Prime minister tells LG, SK that they're embarrassing Korea

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Prime minister tells LG, SK that they're embarrassing Korea

Prime Minister Chung Sye-kyun speaks during a televised debate on Thursday. [YONHAP]

Prime Minister Chung Sye-kyun speaks during a televised debate on Thursday. [YONHAP]

Prime Minister Chung Sye-kyun called for a truce between LG Energy Solution and SK Innovation on Thursday, raising concerns that their prolonged battery brawl is not only hurting the country’s battery business, but that it's also "embarrassing."
 
“The future of the so-called K-battery industry will be immense, so I hope the two companies stop fighting over small issues but strive toward the global market by resolving the problem pre-emptively,” Chung said in a live televised debate Thursday.
 
"I have reached out to the top executives at both companies, calling them and meeting them, to urge them to resolve the issue. U.S politicians are also urging for it to be resolved. It's really embarrassing."
 
Chung said the conflict between the two Korean companies will only benefit others, such as Chinese and Japanese battery makers, which will take this internal conflict as an opportunity to expand their global presence in the fast growing electric vehicle (EV) battery market.
 
LG Energy Solution and SK Innovation, the two biggest battery makers in Korea, have been engaged in multiple lawsuits in and outside of Korea, but the main conflict stems from LG Chem's claim in April 2019 that SK Innovation stole its trade secrets. That complaint was filed with the U.S. International Trade Commission (ITC) and the U.S. District Court of Delaware.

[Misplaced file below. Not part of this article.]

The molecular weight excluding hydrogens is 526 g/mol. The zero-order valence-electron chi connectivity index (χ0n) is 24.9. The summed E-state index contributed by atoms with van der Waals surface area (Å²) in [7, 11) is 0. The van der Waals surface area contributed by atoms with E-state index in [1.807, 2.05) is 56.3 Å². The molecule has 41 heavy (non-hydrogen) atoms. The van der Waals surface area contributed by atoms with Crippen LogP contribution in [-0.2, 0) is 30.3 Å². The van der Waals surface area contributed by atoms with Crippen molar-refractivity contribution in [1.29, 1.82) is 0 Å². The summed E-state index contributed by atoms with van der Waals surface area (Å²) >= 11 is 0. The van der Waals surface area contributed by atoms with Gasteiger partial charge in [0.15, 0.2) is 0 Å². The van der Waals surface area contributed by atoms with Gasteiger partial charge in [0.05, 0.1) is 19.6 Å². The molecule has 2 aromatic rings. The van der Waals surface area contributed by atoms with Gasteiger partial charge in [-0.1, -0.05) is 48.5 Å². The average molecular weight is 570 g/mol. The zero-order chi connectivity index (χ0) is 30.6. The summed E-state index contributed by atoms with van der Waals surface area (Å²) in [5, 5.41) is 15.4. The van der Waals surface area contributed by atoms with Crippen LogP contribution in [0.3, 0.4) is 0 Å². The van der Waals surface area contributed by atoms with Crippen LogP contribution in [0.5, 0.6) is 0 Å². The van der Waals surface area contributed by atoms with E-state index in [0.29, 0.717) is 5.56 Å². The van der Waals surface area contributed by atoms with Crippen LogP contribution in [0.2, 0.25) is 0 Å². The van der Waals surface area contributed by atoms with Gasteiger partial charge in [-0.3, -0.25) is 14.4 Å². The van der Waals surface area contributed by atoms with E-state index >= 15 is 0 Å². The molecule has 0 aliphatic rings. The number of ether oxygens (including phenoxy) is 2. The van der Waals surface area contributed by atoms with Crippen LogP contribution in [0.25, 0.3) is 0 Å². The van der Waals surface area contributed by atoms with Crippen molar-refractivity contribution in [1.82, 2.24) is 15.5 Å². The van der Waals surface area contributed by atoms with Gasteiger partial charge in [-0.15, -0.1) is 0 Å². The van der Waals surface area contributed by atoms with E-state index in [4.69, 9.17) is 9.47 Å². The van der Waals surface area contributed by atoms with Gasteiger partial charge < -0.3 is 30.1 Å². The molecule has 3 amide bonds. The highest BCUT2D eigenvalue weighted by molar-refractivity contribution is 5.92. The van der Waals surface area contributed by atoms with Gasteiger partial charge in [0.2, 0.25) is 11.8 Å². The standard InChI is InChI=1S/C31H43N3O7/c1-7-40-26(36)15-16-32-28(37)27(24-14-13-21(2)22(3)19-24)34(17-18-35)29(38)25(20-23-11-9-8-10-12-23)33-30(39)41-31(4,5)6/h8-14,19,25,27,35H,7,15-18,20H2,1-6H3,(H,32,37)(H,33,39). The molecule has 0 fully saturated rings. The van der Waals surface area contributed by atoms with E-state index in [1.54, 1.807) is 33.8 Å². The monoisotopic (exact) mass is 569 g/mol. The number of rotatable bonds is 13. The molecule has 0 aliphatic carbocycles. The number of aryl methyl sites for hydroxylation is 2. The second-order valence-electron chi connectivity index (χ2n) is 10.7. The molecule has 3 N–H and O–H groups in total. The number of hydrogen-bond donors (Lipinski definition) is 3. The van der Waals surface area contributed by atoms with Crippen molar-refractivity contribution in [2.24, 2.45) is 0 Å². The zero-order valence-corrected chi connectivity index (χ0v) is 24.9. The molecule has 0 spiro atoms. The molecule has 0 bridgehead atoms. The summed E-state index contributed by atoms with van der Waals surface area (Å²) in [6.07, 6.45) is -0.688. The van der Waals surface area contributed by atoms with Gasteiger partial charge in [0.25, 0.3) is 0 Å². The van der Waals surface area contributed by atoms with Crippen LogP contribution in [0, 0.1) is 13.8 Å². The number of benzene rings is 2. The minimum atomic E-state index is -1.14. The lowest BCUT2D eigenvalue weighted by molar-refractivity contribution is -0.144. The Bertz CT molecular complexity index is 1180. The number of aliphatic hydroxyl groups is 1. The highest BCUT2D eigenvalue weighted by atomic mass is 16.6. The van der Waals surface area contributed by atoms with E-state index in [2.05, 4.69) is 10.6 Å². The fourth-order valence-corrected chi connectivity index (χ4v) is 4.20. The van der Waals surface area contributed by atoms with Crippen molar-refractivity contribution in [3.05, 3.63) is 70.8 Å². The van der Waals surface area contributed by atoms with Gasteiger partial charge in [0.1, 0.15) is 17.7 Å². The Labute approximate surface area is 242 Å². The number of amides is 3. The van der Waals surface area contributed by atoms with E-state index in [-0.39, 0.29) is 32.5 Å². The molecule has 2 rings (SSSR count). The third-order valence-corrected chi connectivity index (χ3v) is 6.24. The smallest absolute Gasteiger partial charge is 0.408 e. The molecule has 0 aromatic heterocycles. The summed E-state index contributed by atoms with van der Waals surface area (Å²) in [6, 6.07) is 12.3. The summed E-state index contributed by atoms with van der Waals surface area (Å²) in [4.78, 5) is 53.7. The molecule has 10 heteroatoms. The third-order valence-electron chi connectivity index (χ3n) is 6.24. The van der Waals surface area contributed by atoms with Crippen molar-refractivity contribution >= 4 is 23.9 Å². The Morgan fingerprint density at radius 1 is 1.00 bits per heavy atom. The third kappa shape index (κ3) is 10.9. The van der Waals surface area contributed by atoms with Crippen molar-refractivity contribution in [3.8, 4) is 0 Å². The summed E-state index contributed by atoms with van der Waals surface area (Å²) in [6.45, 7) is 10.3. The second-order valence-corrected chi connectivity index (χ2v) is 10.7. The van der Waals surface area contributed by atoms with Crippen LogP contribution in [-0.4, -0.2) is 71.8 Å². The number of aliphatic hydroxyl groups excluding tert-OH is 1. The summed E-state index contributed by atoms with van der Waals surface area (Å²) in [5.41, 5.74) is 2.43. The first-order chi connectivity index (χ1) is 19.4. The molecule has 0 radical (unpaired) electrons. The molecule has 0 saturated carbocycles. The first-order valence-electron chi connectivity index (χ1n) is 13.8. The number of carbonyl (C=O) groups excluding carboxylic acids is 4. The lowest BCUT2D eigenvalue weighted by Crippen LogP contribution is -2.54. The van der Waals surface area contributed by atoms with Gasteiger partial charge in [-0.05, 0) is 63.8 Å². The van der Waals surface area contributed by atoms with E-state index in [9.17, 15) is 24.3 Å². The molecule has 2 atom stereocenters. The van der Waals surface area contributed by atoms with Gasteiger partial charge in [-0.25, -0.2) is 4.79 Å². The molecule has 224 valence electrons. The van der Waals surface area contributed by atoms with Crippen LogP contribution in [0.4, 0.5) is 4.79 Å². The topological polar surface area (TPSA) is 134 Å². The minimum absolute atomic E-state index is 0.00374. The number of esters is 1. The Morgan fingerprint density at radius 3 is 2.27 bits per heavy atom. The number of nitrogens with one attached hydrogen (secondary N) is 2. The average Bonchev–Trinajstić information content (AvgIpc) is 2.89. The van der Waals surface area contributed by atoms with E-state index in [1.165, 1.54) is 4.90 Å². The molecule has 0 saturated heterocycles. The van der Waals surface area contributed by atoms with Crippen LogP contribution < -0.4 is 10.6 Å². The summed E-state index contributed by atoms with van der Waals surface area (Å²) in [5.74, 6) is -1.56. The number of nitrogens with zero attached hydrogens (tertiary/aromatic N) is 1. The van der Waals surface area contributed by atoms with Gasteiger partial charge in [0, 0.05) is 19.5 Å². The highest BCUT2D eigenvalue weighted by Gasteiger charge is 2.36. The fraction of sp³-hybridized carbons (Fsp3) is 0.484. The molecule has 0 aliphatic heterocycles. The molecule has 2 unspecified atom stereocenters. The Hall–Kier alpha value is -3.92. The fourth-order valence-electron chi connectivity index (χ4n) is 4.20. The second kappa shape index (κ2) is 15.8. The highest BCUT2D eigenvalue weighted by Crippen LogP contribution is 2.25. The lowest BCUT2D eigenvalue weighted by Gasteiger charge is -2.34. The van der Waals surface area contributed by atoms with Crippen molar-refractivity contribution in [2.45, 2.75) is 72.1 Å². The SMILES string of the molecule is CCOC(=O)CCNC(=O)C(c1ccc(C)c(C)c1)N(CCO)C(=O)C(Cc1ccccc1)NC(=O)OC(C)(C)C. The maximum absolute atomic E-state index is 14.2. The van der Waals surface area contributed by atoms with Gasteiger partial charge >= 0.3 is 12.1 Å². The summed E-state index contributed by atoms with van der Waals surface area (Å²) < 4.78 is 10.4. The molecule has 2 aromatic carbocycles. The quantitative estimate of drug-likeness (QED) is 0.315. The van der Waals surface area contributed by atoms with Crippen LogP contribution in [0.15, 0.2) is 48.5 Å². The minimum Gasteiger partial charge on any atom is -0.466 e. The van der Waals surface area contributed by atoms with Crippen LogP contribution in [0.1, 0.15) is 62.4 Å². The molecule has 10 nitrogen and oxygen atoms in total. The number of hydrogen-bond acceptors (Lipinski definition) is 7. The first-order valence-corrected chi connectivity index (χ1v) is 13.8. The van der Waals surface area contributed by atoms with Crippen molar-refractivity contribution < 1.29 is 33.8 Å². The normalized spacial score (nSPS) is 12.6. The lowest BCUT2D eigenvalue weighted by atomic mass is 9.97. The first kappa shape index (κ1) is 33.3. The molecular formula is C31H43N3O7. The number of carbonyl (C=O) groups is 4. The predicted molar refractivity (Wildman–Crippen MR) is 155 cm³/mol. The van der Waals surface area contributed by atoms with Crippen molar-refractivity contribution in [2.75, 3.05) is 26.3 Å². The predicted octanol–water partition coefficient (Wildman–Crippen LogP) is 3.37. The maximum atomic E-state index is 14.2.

LG Chem, before its EV battery business was spun off to create LG Energy Solution, alleged that SK Innovation misappropriated EV battery-related trade secrets by hiring ex-employees.
 
SK Innovation fought back. The conflict then continued as both companies filed multiple patent litigations against each other.
 
The conflict between the two companies has become a political issue in the United States as well, as SK Innovation is currently in the process of constructing an EV battery plant in Georgia that is expected to generate 2,600 jobs. SK Innovation pledged to commit more than $2.6 billion to the plant’s construction.
 
If SK Innovation loses in the final ruling, it might have to withdraw its battery business from the United States, meaning it will have to scrap its investment plan and job promises.
 
The ITC, after making a preliminary ruling in favor of LG Chem in February last year, is expected to give its final ruling on Feb. 10. For the patent infringement cases, the ITC is expected to make a final ruling in the latter half of this year.
 
Ji Dong-seop, CEO of SK Innovation's business unit, apologized in response to Chung’s comments Thursday.  
 
“Although SK Innovation has participated in every stage of the legal process sincerely, I feel sorry to the people of Korea that an agreement couldn’t be made,” Ji said in a statement Thursday.  

 
“I understand the prime minister’s concern is shared by the nation. We will try our best to resolve the issue in a more collaborative and constructive conversation.”
 
LG Energy Solution was less contrite.
 
"LG Energy Solution is trying its best regarding the battery lawsuits and will proactively try to settle the issue," the company said in a statement Thursday, issued shortly after SK Innovation's.
 
"However, SK Innovation's proposals indicate that it doesn't have any will to negotiate. We hope that there will be a proposal soon that is worth considering."
 
BY JIN EUN-SOO [jin.eunsoo@joongang.co.kr]
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